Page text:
Many of the set pieces are attention grabbing; the snowy landscape towards the end of the game pushes the system's capabilities. Lara finds herself in the middle of a white-out due to a severe blizzard. The limited visibility and frightening, furious snow fall looks quite realistic. The ocean and mountain sceneries are gorgeous as it displays the island's illusion of innocence. The camera work is amazing in capturing the distant view. The inner caverns are sinister, and the paths Lara must traverse are better off left unspoiled. One thing about this game is that it comes out of left field with some of its locations. Also, love Lara's more normal character design. There was actually an attempt to make her into a natural pretty girl instead of an over-sized boob freak. One huge improvement here over Tomb Raider: Underworld is that camera, most people will agree the camera in that game was nightmarish. Here, it handles very well and the worst thing I experienced was losing where the enemy chasing me was at, but this was because of me just getting the hell out of harm's way quickly.
The music at times works well with the jungle environments and fits properly as you navigate through the small waterways and come across the wildlife. The BGM really isn't memorable to me, but it gets the job done in establishing whatever mood it's aiming for. Sound effects are spot on with the gun fire along with the vicious slashes delivering a disturbing meat-ripping slice. The voice acting is very good with Camilla Luddington replacing Keeley Hawes as Lara. She delivers a good portrayal of what a young Lara Croft may sound like. The only problem here I can think of is the character of Reyes. It's obvious this character has a Spanish last name, but her design and voice actor is clearly of a black woman and I just find it an issue in regards to casting.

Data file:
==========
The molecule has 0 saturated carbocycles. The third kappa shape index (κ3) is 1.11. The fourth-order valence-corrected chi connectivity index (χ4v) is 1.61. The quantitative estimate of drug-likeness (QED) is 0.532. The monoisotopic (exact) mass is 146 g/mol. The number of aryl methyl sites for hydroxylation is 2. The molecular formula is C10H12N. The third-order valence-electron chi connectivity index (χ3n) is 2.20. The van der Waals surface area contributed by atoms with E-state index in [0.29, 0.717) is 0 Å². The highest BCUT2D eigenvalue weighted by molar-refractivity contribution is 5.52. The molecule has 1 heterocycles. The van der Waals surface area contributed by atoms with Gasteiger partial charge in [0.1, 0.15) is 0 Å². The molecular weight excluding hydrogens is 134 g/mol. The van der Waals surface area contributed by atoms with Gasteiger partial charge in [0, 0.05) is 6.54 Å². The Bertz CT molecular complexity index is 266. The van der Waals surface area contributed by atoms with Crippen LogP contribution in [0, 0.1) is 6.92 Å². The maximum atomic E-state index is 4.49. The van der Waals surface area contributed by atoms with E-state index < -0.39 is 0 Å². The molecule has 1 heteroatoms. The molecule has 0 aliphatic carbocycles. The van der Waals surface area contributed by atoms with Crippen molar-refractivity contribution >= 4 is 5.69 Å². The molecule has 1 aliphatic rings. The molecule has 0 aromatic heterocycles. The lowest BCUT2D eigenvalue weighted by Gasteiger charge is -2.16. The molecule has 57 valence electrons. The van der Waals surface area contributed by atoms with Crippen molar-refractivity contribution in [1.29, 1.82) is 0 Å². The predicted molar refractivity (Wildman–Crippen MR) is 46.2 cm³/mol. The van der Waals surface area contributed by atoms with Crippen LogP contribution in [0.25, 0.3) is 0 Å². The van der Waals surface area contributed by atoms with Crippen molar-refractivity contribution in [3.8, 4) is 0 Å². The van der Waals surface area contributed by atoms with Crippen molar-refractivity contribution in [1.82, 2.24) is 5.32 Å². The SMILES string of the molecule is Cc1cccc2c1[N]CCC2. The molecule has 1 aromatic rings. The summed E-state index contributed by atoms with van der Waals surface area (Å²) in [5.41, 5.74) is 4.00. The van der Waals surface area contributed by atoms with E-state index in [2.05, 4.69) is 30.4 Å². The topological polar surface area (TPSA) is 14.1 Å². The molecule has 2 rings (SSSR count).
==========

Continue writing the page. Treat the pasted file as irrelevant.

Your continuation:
I can imagine some people going back to get that 100% across the game and you will be unlocking quite a bit of achievements for your work. Other than that and increasing the difficulty there really isn't much to do. The multi-player really doesn't stand out from others of its type. You obviously have your team based death match, but the other modes aren't that bad. You have the Free For All if you prefer solo play, and the other team based modes will find you trying to either scavenge goods from others or activate radio towers. I didn't spend too much time here because this just isn't my thing, but I wasn't exactly bored.
Now I haven't experienced any glitches of any type through multi-player or single campaign; but I have heard some people's nightmares though with the game either freezing, resetting, or just straight crashing. I didn't even notice frame-rate issues so I'm among the lucky ones.
Look folks, this is the skinny here. Tomb Raider has taken a new direction focused on action, but focuses less on complicating plat-forms and puzzles. It will more than likely appeal to newer fans. Those whom have followed the series I recommend coming into this with an open mind. I've played damn near the entire series, but I believe Tomb Raider needed the make over. I still had a blast with this one; the combat is that good, the searching actually rewards you with better weapons, and the game is beautiful to look at. The only glaring flaw is my issue with story elements and shaky character development that wants to blend with the game play. Many people don't have a problem with the story. So get this if you're in need of an action game with some depth.
Pros: Visuals, Combat system, Skill Tree
Cons: Mixed on the story, quick time events will bother people